My brother told a joke. My mother folded a napkin into the shape
of a bird. My sister broke open our cookies and read our fortunes
aloud. As we left, my father always shook the old man's hand.

David Shumate

Wednesday, March 12, 2014

Walking Alone in Late Winter

How long the winter has lasted—like a Mahler
symphony, or an hour in the dentist's chair.
In the fields the grasses are matted
and gray, making me think of June, when hay
and vetch burgeon in the heat, and warm rain
swells the globed buds of the peony.

Ice on the pond breaks into huge planes. One
sticks like a barge gone awry at the neck
of the bridge....The reeds
and shrubby brush along the shore
gleam with ice that shatters when the breeze
moves them. From beyond the bog
the sound of water rushing over trees
felled by the zealous beavers,
who bring them crashing down.... Sometimes
it seems they do it just for fun.

Those days of anger and remorse
come back to me; you fidgeting with your ring,
sliding it off, then jabbing it on again.

The wind is keen coming over the ice;
it carries the sound of breaking glass.
And the sun, bright but not warm,
has gone behind the hill. Chill, or the fear
of chill, sends me hurrying home.

Jane Kenyon, from The Boat of Quiet Hours. © Graywolf Press, 1986.

Trying to Name What Doesn't Change

Roselva says the only thing that doesn't change  
is train tracks. She's sure of it.
The train changes, or the weeds that grow up spidery  
by the side, but not the tracks.
I've watched one for three years, she says,
and it doesn't curve, doesn't break, doesn't grow.

Peter isn't sure. He saw an abandoned track
near Sabinas, Mexico, and says a track without a train  
is a changed track. The metal wasn't shiny anymore.  
The wood was split and some of the ties were gone.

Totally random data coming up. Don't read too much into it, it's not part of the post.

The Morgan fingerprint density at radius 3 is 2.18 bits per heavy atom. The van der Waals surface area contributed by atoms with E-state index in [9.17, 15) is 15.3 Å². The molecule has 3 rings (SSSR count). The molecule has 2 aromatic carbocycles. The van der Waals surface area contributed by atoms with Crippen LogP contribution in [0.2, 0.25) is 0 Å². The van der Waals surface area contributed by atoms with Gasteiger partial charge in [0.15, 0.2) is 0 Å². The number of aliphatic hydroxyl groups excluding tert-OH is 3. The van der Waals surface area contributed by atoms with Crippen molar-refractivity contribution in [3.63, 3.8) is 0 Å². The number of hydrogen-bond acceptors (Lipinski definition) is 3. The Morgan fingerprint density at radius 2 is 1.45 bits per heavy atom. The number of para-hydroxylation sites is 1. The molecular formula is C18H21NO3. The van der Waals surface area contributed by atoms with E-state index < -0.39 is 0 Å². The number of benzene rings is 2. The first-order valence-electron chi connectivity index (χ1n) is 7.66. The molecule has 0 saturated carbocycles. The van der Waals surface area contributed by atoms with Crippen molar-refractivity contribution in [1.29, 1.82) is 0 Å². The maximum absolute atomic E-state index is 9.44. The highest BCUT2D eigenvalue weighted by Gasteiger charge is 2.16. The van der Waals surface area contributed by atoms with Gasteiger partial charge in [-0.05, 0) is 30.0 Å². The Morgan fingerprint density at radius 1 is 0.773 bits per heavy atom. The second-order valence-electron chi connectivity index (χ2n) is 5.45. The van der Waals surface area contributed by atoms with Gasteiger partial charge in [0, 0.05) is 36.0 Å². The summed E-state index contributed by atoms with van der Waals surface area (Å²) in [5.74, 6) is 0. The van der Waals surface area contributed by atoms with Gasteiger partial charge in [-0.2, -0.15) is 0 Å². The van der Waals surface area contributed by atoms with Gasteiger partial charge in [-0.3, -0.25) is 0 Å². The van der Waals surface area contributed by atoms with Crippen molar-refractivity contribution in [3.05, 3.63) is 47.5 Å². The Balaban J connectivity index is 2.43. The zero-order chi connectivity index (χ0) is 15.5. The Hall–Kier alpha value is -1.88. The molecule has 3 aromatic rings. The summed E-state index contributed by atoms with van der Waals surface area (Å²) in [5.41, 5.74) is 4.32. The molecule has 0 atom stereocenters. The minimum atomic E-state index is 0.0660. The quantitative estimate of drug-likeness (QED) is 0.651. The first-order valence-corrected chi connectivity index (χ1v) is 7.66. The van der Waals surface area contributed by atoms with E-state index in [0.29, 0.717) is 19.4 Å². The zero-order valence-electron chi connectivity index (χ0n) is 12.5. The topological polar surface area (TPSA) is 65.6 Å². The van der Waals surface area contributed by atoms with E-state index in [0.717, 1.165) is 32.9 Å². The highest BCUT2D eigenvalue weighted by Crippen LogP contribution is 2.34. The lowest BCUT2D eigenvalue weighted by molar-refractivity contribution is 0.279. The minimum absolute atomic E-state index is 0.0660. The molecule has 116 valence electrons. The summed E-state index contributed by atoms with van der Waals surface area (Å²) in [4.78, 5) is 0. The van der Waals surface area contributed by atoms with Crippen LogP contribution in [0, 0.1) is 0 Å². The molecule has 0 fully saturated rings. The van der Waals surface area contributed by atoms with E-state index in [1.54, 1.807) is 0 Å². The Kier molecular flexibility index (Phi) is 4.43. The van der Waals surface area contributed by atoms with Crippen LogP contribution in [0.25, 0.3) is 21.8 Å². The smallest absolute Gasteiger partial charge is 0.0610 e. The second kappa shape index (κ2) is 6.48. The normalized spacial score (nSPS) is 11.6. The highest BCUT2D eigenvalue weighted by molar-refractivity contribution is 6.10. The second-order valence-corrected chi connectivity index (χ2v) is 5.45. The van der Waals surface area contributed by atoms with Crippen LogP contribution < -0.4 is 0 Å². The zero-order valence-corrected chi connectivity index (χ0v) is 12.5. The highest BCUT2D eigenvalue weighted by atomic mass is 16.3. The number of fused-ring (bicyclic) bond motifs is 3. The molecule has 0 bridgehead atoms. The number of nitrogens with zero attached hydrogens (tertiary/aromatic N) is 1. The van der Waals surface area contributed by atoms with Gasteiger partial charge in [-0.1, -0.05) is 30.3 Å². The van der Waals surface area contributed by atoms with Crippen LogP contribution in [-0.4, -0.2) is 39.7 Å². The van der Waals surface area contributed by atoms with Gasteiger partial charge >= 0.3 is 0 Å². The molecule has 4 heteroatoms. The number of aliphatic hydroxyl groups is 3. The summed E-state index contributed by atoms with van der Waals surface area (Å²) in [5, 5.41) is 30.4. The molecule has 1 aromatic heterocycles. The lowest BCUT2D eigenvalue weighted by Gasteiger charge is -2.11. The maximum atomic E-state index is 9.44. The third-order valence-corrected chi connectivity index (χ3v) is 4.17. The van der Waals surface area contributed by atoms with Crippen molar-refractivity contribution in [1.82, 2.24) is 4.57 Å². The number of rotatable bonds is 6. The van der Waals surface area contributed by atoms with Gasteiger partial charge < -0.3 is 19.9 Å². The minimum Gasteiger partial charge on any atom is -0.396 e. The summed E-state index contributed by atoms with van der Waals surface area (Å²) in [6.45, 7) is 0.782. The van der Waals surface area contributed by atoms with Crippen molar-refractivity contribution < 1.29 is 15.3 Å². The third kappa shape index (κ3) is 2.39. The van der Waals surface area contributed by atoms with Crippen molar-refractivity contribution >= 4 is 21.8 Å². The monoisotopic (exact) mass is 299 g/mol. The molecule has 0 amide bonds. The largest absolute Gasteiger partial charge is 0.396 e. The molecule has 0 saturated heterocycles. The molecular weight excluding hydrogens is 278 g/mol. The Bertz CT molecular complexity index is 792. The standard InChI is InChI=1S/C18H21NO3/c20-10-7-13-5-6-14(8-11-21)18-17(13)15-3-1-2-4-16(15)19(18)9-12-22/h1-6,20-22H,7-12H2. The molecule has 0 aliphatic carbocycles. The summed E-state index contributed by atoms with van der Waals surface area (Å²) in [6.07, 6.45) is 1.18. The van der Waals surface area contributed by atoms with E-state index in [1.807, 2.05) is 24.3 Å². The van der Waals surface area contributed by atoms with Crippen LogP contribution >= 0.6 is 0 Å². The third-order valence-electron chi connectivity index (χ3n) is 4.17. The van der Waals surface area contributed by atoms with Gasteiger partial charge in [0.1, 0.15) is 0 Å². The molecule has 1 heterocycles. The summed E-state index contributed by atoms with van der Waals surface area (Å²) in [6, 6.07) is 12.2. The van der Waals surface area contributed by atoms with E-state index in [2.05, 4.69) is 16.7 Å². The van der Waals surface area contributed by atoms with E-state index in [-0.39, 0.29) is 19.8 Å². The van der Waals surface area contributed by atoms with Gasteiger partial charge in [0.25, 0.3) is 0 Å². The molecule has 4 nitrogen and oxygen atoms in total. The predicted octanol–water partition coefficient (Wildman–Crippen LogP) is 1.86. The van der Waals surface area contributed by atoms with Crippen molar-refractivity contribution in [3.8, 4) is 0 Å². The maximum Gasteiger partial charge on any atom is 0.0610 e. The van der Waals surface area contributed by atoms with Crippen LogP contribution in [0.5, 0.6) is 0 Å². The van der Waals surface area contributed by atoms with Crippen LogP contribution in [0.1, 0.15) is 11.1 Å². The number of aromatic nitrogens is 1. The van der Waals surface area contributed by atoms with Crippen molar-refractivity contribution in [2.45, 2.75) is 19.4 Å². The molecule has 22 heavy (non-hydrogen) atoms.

Every Tuesday on Morales Street
butchers crack the necks of a hundred hens.  
The widow in the tilted house
spices her soup with cinnamon.
Ask her what doesn't change.

Stars explode.
The rose curls up as if there is fire in the petals.  
The cat who knew me is buried under the bush.

The train whistle still wails its ancient sound  
but when it goes away, shrinking back
from the walls of the brain,
it takes something different with it every time.

Naomi Shihab Nye

When one has lived a long time alone

When One Has Lived a Long Time Alone (excerpt)
Galway Kinnell


When one has lived a long time alone,
one refrains from swatting the fly
and lets him go, and one is slow to strike
the mosquito, though more than willing to slap

the flesh under her, and one hoists the toad
from the pit too deep to hop out of
and carries him to the grass, without minding
the poisoned urine he slicks his body with,

and one envelops, in a towel, the swift
who fell down the chimney and knocks herself
against window glass, and releases her outside
and watches her fly free, a life line flung at reality,

when one has lived a long time alone.

And nothing in the whole world was lacking

On the Road

Our roof was grapes and the broad hands of the vine
as we two drank in the vine-chinky shade
of harvest France;
and wherever the white road led we could not care,
it had brought us there
to the arbour built on the valley side where time,
if time any more existed, was that river
of so profound a current, it at once
both flowed and stayed.

We two.  And nothing in the whole world was lacking.
It is later one realizes.  I forget
the exact year or what we said.  But the place
for a lifetime glows with noon.  There are the rustic
table and the benches set; beyond the river
forests as soft as fallen clouds, and in
our wine and eyes I remember other noons.
It is a lot to say, nothing was lacking;
river, sun and leaves, and I am making
words to say 'grapes' and 'her skin'.

Bernard Spencer, With Luck Lasting (1963).

Hold fast what seems ephemera

A South Wind

Short grass, electric green, the ground
soggy from winter rain, Chaucerian
eyes of day, minute petals rose-tented,
nourished by droppings of ducks and geese.

Hold fast what seems ephemera -
plain details that rise clear
beyond the fogs of half-thoughts,
that rustling static, empty of metaphor.

Nothing much, or everything; all depends
on how you regard it.
On if you regard it.

Note the chalk -
yellow of hazel catkins, how in the wet
mild wind they swing toward spring.